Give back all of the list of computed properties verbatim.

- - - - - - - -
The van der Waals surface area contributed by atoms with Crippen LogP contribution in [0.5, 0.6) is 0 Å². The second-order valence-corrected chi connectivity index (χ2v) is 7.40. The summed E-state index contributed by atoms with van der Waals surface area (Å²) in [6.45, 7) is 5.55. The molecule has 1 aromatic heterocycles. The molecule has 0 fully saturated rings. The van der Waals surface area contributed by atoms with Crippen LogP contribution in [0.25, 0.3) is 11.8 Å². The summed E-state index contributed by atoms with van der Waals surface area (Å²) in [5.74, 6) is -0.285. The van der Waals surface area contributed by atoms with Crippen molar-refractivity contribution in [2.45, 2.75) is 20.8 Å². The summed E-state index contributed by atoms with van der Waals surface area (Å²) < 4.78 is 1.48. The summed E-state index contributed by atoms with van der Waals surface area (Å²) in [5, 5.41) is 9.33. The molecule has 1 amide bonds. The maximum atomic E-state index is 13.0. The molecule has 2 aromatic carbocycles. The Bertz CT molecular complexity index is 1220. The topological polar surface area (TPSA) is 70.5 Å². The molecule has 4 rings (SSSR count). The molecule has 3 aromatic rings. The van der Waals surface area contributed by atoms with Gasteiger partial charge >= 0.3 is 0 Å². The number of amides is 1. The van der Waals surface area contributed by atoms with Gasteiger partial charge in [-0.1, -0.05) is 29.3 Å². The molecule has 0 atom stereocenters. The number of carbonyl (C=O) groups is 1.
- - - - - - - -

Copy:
The van der Waals surface area contributed by atoms with Crippen LogP contribution in [0.5, 0.6) is 0 Å². The second-order valence-corrected chi connectivity index (χ2v) is 7.40. The summed E-state index contributed by atoms with van der Waals surface area (Å²) in [6.45, 7) is 5.55. The molecule has 1 aromatic heterocycles. The molecule has 0 fully saturated rings. The van der Waals surface area contributed by atoms with Crippen LogP contribution in [0.25, 0.3) is 11.8 Å². The summed E-state index contributed by atoms with van der Waals surface area (Å²) in [5.74, 6) is -0.285. The van der Waals surface area contributed by atoms with Crippen molar-refractivity contribution in [2.45, 2.75) is 20.8 Å². The summed E-state index contributed by atoms with van der Waals surface area (Å²) < 4.78 is 1.48. The summed E-state index contributed by atoms with van der Waals surface area (Å²) in [5, 5.41) is 9.33. The molecule has 1 amide bonds. The maximum atomic E-state index is 13.0. The molecule has 2 aromatic carbocycles. The Bertz CT molecular complexity index is 1220. The topological polar surface area (TPSA) is 70.5 Å². The molecule has 4 rings (SSSR count). The molecule has 3 aromatic rings. The van der Waals surface area contributed by atoms with Gasteiger partial charge >= 0.3 is 0 Å². The number of amides is 1. The van der Waals surface area contributed by atoms with Gasteiger partial charge in [-0.1, -0.05) is 29.3 Å². The molecule has 0 atom stereocenters. The number of carbonyl (C=O) groups is 1.